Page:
Shauna McFarland from Coleraine, has won her sexual harassment case against her former employer Morelli Ice Cream Ltd and their employee, Mr Remo Di Vito (40's). Shauna was awarded £20,000 by the Industrial Tribunal. Her case was supported by the Equality Commission for Northern Ireland.
Shauna experienced sexual harassment over a long period of time by Mr Di Vito, a supervisor, who is also a member of the extended family who own Morelli Ice Cream Limited. The Tribunal found his conduct was “…by any standard sleazy and sustained.”
Shauna first raised a complaint of sexual harassment in September 2016. The Tribunal found that no investigation into this complaint was conducted although a verbal warning was issued. Shauna was not advised about this outcome and there was no follow up of even a basic enquiry as to her welfare. The Tribunal judgement criticised the extreme leniency of the penalty imposed and the “grudging minimal compliance” with the requirement to address her complaint.
The Tribunal accepted Shauna’s evidence that the sexual harassment started again within weeks. She believed this was because her complaint was not taken seriously by her employer. The Tribunal concluded that the employer had not taken steps to fulfil its obligation to deal appropriately with this man’s conduct, to ensure it stopped and that it would not be repeated. The Tribunal described his conduct as “probably and predictably facilitated” by the employer.
The Tribunal described a text message received by Shauna from this male supervisor in December 2017 as “obscene”. In January 2018 following further unacceptable behaviour, Shauna submitted a formal letter of complaint alleging sexual harassment.
Morelli Ice Cream Ltd held an investigation into the complaint. The Tribunal was critical of the investigation, describing the conduct of the employer as aggressive and overtly dismissive towards Shauna. The Tribunal described the Managing Director’s declaration that he was entitled to attend the investigation ‘to defend the company’ completely undermined any notion of independence.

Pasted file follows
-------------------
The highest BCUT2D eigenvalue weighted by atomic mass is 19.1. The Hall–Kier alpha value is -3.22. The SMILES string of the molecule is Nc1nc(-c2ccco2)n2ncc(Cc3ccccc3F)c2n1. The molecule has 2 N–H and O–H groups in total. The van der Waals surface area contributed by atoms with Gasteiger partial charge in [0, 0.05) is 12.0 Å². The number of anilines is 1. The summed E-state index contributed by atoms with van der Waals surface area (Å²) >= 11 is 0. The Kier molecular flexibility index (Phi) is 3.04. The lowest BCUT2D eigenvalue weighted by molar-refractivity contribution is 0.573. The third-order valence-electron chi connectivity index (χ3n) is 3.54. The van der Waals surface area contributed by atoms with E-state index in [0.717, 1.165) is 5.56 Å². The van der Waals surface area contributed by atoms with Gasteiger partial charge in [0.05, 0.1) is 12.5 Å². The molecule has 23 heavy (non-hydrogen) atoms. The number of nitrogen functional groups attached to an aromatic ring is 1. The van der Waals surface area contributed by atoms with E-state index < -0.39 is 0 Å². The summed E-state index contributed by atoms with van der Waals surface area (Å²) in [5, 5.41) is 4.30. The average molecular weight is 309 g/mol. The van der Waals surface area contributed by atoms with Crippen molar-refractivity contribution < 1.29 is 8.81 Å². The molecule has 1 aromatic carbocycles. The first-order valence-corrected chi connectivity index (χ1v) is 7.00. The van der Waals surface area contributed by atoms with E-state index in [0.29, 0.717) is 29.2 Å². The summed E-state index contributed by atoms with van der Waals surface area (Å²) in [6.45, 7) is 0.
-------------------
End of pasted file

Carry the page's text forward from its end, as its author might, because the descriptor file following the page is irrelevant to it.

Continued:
As a result of Shauna’s complaint, Mr Di Vito was given a final written warning. Shauna left her employment on a combination of sick leave and maternity leave and did not return.
Shauna McFarland said: “This was a very difficult time for me. I wish my complaints had been taken seriously and dealt with from the beginning. I had no choice but to challenge this horrible and disgusting behaviour. I hope by speaking out, it will help other women in similar situations to seek support and challenge it too. No woman should have to put up with this kind of behaviour at work.”
Mary Kitson, Senior Legal Officer, Equality Commission said: “Unfortunately, sexual harassment at work continues to be a reality for many women and this behaviour is simply not acceptable.
“It is important that employers, not only, have policies and procedures in place to protect women from harassment, but they must be actively implemented.
“Women, like Shauna, must feel protected from this type of behaviour and be confident that they can raise complaints without fear of being penalised and that any complaint will be dealt with effectively and in a timely and professional manner.
“Workplaces should be welcoming, inclusive and safe places for all employees and employers should come to the Commission for advice on putting in place effective equality policies and procedures”, concluded Ms Kitson.